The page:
4. A similar point was raised back in May here,, although absent the IP5 discussion.

    Old news or not, I feel that light should continually be shone on the EPO's attempts to paint a rosier-than-reality picture! So please keep it up!

  5. "Technically, of course, a PCT application that designates the EPO is equivalent to a regular European application "

    So, technically there is no issue. It seems reasonable to me. I always file PCT applications when wishing to obtain protection in Europe. If I decide to drop a case before national phase entry, it is exactly the same as my dropping a direct-EP within 31 months from priority. For me, the EP existed.

    Aside from the above, if there has been an accounting change by the EPO regarding their figures, it can only be a one-off change. So, there will be a blip for a year or two and then the trend will settle down.

    The problem with attacking everything the EPO does is that important issues are hidden amongst the chaff. If I was a conspiracy theorist, I would say the EPO are deliberately attempting to distract everyone from the key issues with all this nonsense. I am, however, not a conspiracy theorist.

  6. Thanks SG. There's little harm in revisiting old subjects on this blog, particularly if one considers that there's a substantial amount of churn in the blog's readership as new readers replace those who die, retire, shift from IP to other areas of interest or just get bored with us.

  7. Anonymous - I'm not a conspiracy theorist either, but hypothetically if next year it turns out that PCT applications are down but European directs are up do you think the EPO will stick with their present counting method? Or maybe the headline will be the increase in direct EP filings?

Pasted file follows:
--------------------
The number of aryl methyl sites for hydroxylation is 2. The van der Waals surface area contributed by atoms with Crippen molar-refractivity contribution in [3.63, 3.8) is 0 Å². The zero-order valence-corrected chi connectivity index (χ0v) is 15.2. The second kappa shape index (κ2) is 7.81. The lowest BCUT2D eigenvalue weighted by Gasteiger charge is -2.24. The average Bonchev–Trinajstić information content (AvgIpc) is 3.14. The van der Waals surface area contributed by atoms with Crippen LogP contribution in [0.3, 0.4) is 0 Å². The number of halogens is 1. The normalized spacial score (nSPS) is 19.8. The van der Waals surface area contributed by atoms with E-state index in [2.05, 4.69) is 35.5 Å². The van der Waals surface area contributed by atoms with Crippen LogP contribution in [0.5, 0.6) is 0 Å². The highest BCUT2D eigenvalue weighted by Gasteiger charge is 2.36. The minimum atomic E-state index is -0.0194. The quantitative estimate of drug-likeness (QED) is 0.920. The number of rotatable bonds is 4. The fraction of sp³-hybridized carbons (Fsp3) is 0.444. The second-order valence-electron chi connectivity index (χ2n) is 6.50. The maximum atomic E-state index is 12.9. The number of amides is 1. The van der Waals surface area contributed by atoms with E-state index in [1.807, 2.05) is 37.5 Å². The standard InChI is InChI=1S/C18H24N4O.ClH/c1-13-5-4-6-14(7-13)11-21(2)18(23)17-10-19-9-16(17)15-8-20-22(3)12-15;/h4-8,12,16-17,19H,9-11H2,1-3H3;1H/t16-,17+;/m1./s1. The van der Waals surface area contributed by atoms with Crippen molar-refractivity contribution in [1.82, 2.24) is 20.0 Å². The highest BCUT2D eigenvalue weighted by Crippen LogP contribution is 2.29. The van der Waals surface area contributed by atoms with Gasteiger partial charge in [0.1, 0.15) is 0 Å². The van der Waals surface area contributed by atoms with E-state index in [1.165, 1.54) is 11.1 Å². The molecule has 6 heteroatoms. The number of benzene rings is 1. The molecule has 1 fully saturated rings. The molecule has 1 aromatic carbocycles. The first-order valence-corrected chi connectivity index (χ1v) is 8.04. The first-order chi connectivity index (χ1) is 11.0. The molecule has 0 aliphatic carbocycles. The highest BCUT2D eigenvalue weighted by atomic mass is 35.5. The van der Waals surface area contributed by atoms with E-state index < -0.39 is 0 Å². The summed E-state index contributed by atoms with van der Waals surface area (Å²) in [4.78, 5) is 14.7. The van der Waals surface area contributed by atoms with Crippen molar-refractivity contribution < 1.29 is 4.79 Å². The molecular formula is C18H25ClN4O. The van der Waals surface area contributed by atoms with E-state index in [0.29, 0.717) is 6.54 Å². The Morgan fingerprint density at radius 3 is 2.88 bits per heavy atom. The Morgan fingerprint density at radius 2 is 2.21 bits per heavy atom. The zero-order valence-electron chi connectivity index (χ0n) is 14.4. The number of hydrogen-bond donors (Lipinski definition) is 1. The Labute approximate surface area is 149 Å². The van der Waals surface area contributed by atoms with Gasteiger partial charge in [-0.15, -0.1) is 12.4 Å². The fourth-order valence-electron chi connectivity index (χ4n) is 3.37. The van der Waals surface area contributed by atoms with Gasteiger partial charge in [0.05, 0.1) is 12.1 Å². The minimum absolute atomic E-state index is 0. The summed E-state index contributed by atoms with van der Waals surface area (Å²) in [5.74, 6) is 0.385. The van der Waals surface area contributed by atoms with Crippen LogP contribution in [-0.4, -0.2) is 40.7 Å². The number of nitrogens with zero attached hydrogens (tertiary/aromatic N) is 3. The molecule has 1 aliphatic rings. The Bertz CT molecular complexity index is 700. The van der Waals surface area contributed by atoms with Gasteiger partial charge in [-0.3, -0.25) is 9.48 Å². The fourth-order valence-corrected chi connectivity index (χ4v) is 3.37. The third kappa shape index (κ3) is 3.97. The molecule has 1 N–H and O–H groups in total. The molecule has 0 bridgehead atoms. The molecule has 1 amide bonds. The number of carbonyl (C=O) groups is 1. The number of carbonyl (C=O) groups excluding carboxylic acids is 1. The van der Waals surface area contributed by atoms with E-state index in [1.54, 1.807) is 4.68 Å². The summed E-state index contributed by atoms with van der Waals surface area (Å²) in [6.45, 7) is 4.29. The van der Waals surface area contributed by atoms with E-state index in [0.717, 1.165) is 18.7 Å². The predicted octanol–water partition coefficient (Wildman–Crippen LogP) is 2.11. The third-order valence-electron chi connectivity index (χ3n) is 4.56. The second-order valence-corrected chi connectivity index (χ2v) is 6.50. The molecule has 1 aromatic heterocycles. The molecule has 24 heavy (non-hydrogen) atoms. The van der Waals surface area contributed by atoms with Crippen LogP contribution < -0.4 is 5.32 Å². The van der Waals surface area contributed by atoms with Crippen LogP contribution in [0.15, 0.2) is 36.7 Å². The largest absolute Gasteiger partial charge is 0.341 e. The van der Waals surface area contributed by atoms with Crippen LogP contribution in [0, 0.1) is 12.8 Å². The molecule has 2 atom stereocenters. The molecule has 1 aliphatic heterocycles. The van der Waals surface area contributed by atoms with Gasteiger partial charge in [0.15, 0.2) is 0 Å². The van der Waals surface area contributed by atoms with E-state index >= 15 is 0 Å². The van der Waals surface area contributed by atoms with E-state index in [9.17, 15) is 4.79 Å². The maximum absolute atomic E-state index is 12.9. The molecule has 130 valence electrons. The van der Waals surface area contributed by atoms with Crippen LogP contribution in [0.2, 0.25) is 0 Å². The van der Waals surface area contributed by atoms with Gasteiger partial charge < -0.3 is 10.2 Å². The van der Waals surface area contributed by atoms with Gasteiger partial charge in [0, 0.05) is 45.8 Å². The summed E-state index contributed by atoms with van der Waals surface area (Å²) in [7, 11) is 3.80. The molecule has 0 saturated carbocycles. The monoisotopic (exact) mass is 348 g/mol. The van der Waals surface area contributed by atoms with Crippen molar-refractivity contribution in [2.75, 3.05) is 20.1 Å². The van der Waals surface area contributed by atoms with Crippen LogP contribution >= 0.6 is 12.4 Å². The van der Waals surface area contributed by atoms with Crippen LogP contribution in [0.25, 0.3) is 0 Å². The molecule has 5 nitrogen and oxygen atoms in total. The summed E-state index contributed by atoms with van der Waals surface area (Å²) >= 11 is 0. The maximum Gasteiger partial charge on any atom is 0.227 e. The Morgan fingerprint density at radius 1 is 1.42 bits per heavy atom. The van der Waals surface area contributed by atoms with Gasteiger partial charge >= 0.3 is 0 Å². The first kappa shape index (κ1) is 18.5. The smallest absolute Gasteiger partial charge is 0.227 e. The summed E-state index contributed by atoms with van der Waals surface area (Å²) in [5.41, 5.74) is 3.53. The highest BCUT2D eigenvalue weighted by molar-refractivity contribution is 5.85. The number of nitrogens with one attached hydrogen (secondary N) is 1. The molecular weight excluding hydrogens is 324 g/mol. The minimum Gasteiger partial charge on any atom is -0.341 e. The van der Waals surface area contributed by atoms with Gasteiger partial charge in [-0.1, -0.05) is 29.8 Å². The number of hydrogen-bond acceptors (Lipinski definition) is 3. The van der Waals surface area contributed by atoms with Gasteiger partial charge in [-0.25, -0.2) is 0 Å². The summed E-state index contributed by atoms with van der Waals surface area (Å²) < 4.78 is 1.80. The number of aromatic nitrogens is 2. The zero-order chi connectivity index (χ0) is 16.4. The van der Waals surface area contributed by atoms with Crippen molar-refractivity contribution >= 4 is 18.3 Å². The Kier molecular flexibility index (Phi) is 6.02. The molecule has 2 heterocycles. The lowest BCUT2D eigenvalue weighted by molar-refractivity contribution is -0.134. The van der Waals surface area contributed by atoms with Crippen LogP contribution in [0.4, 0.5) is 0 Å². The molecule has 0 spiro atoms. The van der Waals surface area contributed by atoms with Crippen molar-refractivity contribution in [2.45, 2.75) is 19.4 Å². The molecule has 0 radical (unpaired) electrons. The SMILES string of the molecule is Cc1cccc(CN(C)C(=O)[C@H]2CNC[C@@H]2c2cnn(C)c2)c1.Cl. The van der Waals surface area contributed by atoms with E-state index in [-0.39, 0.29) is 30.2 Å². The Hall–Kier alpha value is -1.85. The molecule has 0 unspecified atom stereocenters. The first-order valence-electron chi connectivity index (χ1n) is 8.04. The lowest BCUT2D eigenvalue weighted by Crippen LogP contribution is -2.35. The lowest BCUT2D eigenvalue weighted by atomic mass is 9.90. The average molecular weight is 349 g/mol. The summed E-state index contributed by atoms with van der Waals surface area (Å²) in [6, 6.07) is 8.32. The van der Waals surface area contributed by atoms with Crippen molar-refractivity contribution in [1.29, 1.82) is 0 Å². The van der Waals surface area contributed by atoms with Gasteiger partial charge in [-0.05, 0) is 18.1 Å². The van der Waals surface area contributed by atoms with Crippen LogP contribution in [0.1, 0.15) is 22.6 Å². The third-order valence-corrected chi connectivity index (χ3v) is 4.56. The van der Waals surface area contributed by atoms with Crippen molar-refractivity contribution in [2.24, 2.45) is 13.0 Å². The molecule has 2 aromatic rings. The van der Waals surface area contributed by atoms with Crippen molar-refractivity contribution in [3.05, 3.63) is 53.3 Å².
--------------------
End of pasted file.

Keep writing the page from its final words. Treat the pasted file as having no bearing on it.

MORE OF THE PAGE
I don't think too much criticism can really be laid at the feet of the EPO for this. It's just what large concerns (both public and private) do. My main concern is when EPO press releases get blogged and then reblogged as gospel without anyone really looking into the actual data. Fortunately the IP community tends to be on the ball about these things.

    Jeremy - Quite right. And the point above about the IP Kat not being a strict "news" blog is well made too (although I will confess to getting most of my IP news from it!).

  8. If PCTs are down with EP-directs up, I think that is something the EPO would rightly be proud to boast about.

    In any case, as forum shopping is not a major industry for filing patent applications (if you want a British patent monopoly, file a GB (GB PCT, or EP) patent application) it's just standard self-promotion.


    Good news - figures up yet again, by 3% or so to 273,000 (provisionally). Makes you wonder what the problems are that the EPO faces which forces it to cut back on staff. Given the low grant rate (ca. 67000 in 2013= less than 25%) you also wonder how the national offices can survive.
    Oh, wait,look at the French office which apparently has a surplus, earned from the EPO's grants, of upwards of 100million euros. Even the French auditor recognises that they earn this for doing presque rien so the state can free to swipe it.

    Just a suggestion - how about the EPO stopping giving out the cash and spending more on recruiting more staff to do all these filings and examining them. Not sure that attacking current staff helps with getting through the backlog but as long as filings are 270K and only 190K European and PCT searches are done as in 2013 then maybe there is a problem??